Scott Sumner is now blogging

He is a very smart monetary economist at Bentley.  The blog is here.  Here is a very good post on Keynes's General Theory; excerpt:

When I hear people discuss the long run I am sometimes reminded of
students who mistakenly assume the term ‘long run’ means ‘the distant
future’ and ‘short run’ means ‘the present or near future.’  But that
is not at all what these terms mean.  The present, right now, is the
“long run” for policies instituted years ago.  So if Keynes believed
that in the long run nominal income is determined by monetary factors,
then he should have explained current movements in nominal income in
terms of past movements in monetary policy.  Of course that is not what
the GT does.

And this:

Krugman recognized that Keynes’ liquidity trap rested on a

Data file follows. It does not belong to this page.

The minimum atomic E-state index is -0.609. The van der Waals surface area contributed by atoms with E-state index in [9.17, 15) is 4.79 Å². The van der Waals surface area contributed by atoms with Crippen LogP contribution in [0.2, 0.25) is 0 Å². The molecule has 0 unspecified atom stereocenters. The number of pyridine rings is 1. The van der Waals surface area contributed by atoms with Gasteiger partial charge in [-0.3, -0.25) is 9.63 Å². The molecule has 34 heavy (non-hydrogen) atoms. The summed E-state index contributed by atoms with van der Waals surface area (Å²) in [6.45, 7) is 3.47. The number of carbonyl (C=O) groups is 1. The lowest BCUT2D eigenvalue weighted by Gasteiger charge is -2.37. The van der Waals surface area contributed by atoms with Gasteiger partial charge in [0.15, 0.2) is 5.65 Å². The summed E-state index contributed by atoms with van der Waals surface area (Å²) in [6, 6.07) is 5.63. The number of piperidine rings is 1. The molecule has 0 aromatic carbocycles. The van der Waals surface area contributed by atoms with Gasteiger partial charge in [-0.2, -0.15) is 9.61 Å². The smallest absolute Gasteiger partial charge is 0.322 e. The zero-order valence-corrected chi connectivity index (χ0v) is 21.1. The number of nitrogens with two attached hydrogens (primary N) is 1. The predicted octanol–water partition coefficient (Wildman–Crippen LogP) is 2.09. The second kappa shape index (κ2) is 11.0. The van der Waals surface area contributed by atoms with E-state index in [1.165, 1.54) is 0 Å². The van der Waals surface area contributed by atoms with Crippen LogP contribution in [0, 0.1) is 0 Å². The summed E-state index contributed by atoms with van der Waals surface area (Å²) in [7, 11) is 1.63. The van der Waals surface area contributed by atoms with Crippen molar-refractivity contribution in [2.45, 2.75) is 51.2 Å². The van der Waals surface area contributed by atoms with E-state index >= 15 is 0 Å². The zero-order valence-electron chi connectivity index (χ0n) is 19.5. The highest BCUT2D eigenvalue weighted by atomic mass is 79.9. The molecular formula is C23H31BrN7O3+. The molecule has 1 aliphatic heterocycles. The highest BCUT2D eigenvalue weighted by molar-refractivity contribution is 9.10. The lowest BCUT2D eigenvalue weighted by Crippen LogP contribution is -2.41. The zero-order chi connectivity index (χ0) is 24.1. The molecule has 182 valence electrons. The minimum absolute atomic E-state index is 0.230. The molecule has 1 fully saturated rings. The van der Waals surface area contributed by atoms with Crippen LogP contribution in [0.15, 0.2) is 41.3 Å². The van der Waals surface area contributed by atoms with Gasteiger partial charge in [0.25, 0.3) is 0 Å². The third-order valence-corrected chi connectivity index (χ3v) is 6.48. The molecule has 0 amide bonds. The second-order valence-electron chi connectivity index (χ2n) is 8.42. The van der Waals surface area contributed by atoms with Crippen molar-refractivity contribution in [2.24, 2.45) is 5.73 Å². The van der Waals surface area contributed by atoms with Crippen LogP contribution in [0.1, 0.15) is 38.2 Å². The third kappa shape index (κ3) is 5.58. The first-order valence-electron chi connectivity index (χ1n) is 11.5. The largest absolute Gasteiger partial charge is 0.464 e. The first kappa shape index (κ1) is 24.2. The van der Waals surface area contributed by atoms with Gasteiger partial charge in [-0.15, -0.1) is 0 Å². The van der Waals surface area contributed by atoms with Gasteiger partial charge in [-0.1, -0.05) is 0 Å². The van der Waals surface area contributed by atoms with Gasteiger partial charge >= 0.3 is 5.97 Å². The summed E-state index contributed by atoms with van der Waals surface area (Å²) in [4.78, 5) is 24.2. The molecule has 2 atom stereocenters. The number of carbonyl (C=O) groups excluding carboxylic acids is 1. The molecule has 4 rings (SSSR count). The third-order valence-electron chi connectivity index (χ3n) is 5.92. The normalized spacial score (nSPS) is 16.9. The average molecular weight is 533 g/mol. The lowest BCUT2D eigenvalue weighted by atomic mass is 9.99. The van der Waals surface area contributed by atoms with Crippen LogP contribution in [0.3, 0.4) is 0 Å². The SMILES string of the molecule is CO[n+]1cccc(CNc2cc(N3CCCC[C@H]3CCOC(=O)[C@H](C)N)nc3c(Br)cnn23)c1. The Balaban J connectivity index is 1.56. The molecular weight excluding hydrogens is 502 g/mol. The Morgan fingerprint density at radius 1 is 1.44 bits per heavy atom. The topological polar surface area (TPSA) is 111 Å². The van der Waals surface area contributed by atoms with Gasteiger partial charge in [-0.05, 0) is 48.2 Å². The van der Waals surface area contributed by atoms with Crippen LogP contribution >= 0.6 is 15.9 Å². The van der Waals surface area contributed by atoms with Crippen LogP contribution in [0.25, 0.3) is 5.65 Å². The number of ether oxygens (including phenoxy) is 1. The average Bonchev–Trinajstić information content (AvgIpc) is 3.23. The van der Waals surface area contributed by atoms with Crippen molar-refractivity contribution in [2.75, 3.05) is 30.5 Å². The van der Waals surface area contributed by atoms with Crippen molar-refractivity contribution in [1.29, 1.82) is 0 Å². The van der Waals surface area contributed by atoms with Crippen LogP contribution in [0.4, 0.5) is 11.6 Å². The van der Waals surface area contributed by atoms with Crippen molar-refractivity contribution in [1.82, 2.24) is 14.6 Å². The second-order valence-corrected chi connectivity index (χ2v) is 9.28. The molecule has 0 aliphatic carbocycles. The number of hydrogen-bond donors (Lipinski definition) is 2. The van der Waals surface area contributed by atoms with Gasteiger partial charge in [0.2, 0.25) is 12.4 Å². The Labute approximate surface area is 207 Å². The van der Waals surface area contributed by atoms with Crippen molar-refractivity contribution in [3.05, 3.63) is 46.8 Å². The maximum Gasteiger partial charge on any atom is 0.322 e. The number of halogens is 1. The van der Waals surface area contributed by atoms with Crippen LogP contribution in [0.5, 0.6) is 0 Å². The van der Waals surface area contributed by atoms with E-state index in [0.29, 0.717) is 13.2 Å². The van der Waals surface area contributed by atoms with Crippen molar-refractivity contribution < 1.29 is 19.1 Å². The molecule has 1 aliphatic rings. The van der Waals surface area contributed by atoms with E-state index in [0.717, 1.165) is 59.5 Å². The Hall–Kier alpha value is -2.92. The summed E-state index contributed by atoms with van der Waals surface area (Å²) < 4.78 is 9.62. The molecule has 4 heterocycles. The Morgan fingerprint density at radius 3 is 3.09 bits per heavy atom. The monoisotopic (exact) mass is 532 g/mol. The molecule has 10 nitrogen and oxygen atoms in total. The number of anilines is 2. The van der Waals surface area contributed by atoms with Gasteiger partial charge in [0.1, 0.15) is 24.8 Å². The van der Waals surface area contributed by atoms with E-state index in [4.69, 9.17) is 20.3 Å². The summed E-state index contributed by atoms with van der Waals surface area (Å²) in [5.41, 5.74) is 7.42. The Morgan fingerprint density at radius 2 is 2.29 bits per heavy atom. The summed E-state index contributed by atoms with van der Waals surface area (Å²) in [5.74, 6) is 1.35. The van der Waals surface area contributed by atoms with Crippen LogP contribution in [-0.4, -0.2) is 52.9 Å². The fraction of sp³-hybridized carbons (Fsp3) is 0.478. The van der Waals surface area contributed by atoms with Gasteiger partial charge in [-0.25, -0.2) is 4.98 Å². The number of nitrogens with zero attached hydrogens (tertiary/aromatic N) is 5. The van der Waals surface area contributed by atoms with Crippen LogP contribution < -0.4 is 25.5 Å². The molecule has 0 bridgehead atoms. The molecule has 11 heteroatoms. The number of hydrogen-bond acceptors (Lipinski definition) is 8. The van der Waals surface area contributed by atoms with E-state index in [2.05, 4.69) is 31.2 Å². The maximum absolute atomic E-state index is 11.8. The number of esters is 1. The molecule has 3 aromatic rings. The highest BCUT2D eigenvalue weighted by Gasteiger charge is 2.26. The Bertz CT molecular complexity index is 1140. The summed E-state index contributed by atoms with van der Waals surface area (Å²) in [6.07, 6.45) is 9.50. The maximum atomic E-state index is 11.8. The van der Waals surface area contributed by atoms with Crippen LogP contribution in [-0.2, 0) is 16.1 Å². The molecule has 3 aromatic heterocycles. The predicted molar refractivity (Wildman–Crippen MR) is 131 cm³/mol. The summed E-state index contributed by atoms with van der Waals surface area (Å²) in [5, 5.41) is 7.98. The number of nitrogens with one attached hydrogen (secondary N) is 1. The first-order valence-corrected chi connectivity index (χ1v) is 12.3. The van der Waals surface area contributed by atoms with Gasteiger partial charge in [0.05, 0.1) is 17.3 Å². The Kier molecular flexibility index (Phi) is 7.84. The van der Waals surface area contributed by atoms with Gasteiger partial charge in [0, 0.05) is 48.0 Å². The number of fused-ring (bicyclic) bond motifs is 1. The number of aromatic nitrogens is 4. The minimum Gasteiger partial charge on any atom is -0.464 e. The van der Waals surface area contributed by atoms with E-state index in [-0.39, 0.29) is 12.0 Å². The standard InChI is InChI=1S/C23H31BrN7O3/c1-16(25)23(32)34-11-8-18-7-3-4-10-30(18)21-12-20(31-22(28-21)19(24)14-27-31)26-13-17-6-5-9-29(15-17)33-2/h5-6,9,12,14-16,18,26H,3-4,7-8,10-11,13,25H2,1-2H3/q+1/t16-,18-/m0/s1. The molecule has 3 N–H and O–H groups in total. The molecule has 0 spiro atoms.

foundation of sand and attempted to build a model of “expectations
traps” that was consistent with rational expectations.  I have doubts
about this model, but even if one accepts Krugman’s argument it doesn’t
really help the GT very much.  Krugman argued that temporary increases
in the money supply will be hoarded, leaving AD almost unchanged.  But
this would apply even more strongly to budget deficits, which unlike
money supply increases, must be temporary.

If a transitory budget deficit will have no long run impact on
nominal spending (holding money constant) then its effect on current
spending will be even weaker than otherwise.  There is a reason why
modern graduate macro texts place so little emphasis on the ideas that
Keynes developed in the GT, they are very hard to justify in a model
with rational expectations.  What puzzles me is why concepts such as
the MPC, the multiplier, the paradox of thrift, and fiscal stimulus
have recently become so widely debated among economists.  Do these
concepts help us understand movements in nominal spending?  And if so,
what is the model that justifies that view?

It is worth reading every single one of his (twenty-two, so far) posts, even though you must click to get under the fold.


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